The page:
Heaven and Hell

Anyone who bothers reading the Bible knows that it clearly teaches the existence of Heaven. There are many popular ideas about Heaven, based on different readings of the Scripture text. There are also positions that I call “second-hand” views, where people come up with ideas based on what others have said about Scripture, but do not actually read the text themselves to verify. I will talk about what is Biblically known about Heaven later on this page. Right now, suffice it to say that the Bible teaches the existence of a time/place/state where certain people live forever in God's presence, in eternal joy and happiness.

The existence of another place/state where other people live forever separated from God and in eternal torment and agony is more controversial, but if one takes the words of Scripture for what they clearly say—especially the words of Jesus himself—the inescapable conclusion is that Hell is also real, and that many people will end up there. Again, I will go into more detail later on this page.

The Bible is pretty clear on the existence of these two destinies—and that there is no “third option”. Over the centuries since Jesus walked on Earth, some have claimed that there is a third option, called “Purgatory”, where a person who does not “make it” into Heaven spends a certain amount of time in Hell—sort of like a prison sentence—and afterward is released to go to Heaven. Again, reading the Scriptures for what they clearly say, one finds no support for such a concept, and plenty of support for just the opposite. One either goes to Heaven or else to Hell—and once there, stays there for eternity.

The End of This Age

Another Biblical concept is that the age we are living in will not last forever. Basically, Scripture teaches that just as Jesus left the Earth several weeks after the resurrection and is now somewhere in the heavens (for more on the idea of “Heaven” vs. “the heavens”, see the relevant section in The World Around Us), he will someday return to Earth. The Bible makes it clear that this will be a time of tribulation and chaos, bringing this age to an end. Eventually, there will be a great judgment, and afterward everyone will be either assigned to Heaven or to Hell to spend eternity. (For more on these future events—and past or current events associated with them—see the topical page on What the Future Holds.)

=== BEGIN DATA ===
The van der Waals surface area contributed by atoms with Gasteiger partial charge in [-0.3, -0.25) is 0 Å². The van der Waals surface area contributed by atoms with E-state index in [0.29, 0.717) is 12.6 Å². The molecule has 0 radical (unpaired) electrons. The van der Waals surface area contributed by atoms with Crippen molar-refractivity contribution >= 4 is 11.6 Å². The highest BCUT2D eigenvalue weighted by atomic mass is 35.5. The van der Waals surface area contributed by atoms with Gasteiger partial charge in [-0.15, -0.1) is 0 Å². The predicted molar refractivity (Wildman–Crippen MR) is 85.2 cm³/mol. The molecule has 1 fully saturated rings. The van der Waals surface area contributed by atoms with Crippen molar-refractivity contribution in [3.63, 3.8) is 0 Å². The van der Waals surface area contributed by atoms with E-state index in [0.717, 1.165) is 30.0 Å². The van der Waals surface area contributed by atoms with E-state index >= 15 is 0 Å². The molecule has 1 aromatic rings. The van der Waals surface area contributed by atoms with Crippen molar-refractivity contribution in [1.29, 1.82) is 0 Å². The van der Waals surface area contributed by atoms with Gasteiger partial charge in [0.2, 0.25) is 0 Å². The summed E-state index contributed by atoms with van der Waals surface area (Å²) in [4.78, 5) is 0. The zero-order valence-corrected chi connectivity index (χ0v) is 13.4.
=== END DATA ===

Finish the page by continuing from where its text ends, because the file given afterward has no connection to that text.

From these accounts, if taken for what they clearly say, Heaven and Hell are both real places. In a sense—that is, of being the places of eternal reward and punishment respectively—they are still in the future. But they are not “states of mind” or anything similar. They are solid and real, and the people who inhabit them will have bodies, even if they are not the same kind of bodies that we have in this life.

If the line of reasoning on the page on Evidence—or anything else—has caused you to consider that the words of the Bible are relevant and ought to be taken seriously, then the concept of eternal Heaven or Hell should in turn motivate you to take a closer look at the rest of what Scripture has to say about how a person ends up in one or the other.

The Nature of Mankind

People have argued since the beginning of the human race as to whether mankind is basically good or basically evil. Pride wants to tell us that we are basically good. Nevertheless, I would challenge anyone who has ever had the privilege of raising children (I haven't, but I have plenty of friends who have) to be honest about what they think. Basically, which do they have to teach their children: how to be good, or how to be bad?

My own experience can testify to this. I was 17 years old and a senior in high school when I came to the point of realizing that there was something seriously wrong with me on a fundamental level. At the time, I was still on parental probation—ordered by juvenile court—for a prank I had played a couple of years earlier. There was a part of me that wanted to do right, simply because I saw that misbehaving would only get me into more and more trouble. I wanted to go to college and make something of my life. I did my homework and got good grades—when I wanted to. Yet I just kept doing the wrong things.